I will write Sabbath Moment every day. For my own sanity. And because we need places to replenish. And heal. And rebuild. Because we need one another more than ever. And I will fight for sanctuary for the broken and the lonely. And I will fight for sanctuary for those who have heartrending choices to make.
And I choose to be a voice for compassion and mercy and second chances and healing and hope and grace and sanctuary and inclusiveness and restoration and kindness and bigheartedness.
I will remind us that…
Grace wins
Hope wins
Compassion wins

Thursday — This week we are remembering, “It is in the shelter of each other that the people live.” Irish Proverb
Loving (bluntly, giving a damn) costs a lot, but not loving always costs more… much more.
Now, what does it mean to bring this wounded and real (hair loved off) self to the table today? 

A blessing for telling the truth
(no matter how bitter or sweet)
Blessed are you, resisting the urge to reframe.
You who are sick and tired of silver linings.
Blessed are you, speaking honestly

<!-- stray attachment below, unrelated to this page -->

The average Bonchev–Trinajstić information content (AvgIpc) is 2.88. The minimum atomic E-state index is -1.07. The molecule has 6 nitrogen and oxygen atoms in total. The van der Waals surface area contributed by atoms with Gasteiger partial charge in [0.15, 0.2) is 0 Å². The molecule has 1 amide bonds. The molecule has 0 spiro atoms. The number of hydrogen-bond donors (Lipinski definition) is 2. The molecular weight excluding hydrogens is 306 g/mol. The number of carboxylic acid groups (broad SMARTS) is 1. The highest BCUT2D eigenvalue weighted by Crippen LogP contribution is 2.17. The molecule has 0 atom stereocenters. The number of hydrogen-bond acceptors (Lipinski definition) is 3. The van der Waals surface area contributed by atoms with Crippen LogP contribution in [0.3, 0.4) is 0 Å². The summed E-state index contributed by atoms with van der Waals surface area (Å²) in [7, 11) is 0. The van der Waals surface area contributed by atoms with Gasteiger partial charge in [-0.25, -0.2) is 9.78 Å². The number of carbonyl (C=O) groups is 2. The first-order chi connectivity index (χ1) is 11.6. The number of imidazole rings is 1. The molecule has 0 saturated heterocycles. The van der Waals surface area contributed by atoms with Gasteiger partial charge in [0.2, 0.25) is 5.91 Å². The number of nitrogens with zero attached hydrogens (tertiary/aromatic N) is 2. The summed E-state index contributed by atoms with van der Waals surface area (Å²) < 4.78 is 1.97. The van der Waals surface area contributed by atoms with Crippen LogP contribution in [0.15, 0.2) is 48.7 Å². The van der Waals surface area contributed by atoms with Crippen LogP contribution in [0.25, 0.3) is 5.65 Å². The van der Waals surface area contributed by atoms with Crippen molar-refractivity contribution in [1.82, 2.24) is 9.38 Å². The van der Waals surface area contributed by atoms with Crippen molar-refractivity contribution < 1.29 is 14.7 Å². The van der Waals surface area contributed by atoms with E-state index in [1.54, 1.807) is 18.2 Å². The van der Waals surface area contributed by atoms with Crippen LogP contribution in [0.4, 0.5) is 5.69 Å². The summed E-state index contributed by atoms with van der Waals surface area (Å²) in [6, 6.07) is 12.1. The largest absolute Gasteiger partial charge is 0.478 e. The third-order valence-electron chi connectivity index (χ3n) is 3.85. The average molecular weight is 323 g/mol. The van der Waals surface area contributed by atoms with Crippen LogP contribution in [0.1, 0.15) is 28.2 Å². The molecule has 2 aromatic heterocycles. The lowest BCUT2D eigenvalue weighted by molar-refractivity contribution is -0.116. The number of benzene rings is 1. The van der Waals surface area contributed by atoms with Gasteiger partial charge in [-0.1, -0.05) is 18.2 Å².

about what is right in front of you:
This is hard.
Things might not get better.
This really has gone horribly.
There may not be a different way.
You who risk honesty,
especially when the world around us craves a brightside.
Blessed are we in our gratitude and our pain,
our pleasures and our limitations.
Blessed are we, the truth-tellers.
Whose candor finds a chorus that echos back: “Same.”
May we feel ourselves answered
by this language of love,
changed where we can,
and confirmed where we can’t.
But loved loved loved all the same.
Amen.
Thank you Kate Bowler

When you love something, you ask; How I can I care? Give? Make a difference?
Bottom line… I get to choose.
Today, did I show up; all of me, even (and especially) the broken and wounded parts?
Today, did I speak and act from my heart (because love and forgiveness and healing is born there)?
Today, did I make choices to help create a healthy and safe and sustainable world?
Today, did I put down the need (temptation) to find solace in labels or righteous indignation?